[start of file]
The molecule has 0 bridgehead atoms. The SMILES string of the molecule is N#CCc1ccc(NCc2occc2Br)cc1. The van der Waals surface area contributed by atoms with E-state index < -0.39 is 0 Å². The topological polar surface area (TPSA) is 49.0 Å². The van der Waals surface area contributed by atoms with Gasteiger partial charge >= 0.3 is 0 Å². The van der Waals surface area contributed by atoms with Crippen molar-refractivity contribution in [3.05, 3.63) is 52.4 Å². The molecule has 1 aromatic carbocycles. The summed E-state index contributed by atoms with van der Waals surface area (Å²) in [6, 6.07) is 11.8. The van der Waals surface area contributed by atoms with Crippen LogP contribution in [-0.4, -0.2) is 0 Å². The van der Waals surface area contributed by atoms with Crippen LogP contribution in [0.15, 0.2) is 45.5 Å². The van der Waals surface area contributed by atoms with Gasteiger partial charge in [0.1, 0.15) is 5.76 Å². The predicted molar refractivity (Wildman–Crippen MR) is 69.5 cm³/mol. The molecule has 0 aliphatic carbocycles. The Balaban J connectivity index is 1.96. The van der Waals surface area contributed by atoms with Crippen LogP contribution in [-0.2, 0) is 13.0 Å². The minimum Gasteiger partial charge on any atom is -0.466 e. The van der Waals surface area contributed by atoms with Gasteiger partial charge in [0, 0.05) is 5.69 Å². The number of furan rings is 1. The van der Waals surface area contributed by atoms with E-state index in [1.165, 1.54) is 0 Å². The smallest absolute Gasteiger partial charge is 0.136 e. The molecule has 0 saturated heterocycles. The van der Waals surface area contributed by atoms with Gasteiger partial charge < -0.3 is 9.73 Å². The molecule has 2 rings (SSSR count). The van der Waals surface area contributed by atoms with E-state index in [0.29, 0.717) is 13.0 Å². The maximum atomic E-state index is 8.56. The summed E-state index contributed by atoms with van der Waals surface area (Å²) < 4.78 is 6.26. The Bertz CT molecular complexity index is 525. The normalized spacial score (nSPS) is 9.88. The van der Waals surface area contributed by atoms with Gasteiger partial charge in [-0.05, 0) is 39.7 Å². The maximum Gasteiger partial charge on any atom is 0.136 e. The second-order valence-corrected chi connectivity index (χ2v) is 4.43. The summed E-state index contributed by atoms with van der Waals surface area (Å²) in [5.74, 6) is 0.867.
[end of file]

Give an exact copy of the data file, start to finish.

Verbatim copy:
The molecule has 0 bridgehead atoms. The SMILES string of the molecule is N#CCc1ccc(NCc2occc2Br)cc1. The van der Waals surface area contributed by atoms with E-state index < -0.39 is 0 Å². The topological polar surface area (TPSA) is 49.0 Å². The van der Waals surface area contributed by atoms with Gasteiger partial charge >= 0.3 is 0 Å². The van der Waals surface area contributed by atoms with Crippen molar-refractivity contribution in [3.05, 3.63) is 52.4 Å². The molecule has 1 aromatic carbocycles. The summed E-state index contributed by atoms with van der Waals surface area (Å²) in [6, 6.07) is 11.8. The van der Waals surface area contributed by atoms with Crippen LogP contribution in [-0.4, -0.2) is 0 Å². The van der Waals surface area contributed by atoms with Crippen LogP contribution in [0.15, 0.2) is 45.5 Å². The van der Waals surface area contributed by atoms with Gasteiger partial charge in [0.1, 0.15) is 5.76 Å². The predicted molar refractivity (Wildman–Crippen MR) is 69.5 cm³/mol. The molecule has 0 aliphatic carbocycles. The Balaban J connectivity index is 1.96. The van der Waals surface area contributed by atoms with Crippen LogP contribution in [-0.2, 0) is 13.0 Å². The minimum Gasteiger partial charge on any atom is -0.466 e. The van der Waals surface area contributed by atoms with Gasteiger partial charge in [0, 0.05) is 5.69 Å². The number of furan rings is 1. The van der Waals surface area contributed by atoms with E-state index in [1.165, 1.54) is 0 Å². The smallest absolute Gasteiger partial charge is 0.136 e. The molecule has 0 saturated heterocycles. The van der Waals surface area contributed by atoms with Gasteiger partial charge < -0.3 is 9.73 Å². The molecule has 2 rings (SSSR count). The van der Waals surface area contributed by atoms with E-state index in [0.29, 0.717) is 13.0 Å². The maximum atomic E-state index is 8.56. The summed E-state index contributed by atoms with van der Waals surface area (Å²) < 4.78 is 6.26. The Bertz CT molecular complexity index is 525. The normalized spacial score (nSPS) is 9.88. The van der Waals surface area contributed by atoms with Gasteiger partial charge in [-0.05, 0) is 39.7 Å². The maximum Gasteiger partial charge on any atom is 0.136 e. The second-order valence-corrected chi connectivity index (χ2v) is 4.43. The summed E-state index contributed by atoms with van der Waals surface area (Å²) in [5.74, 6) is 0.867.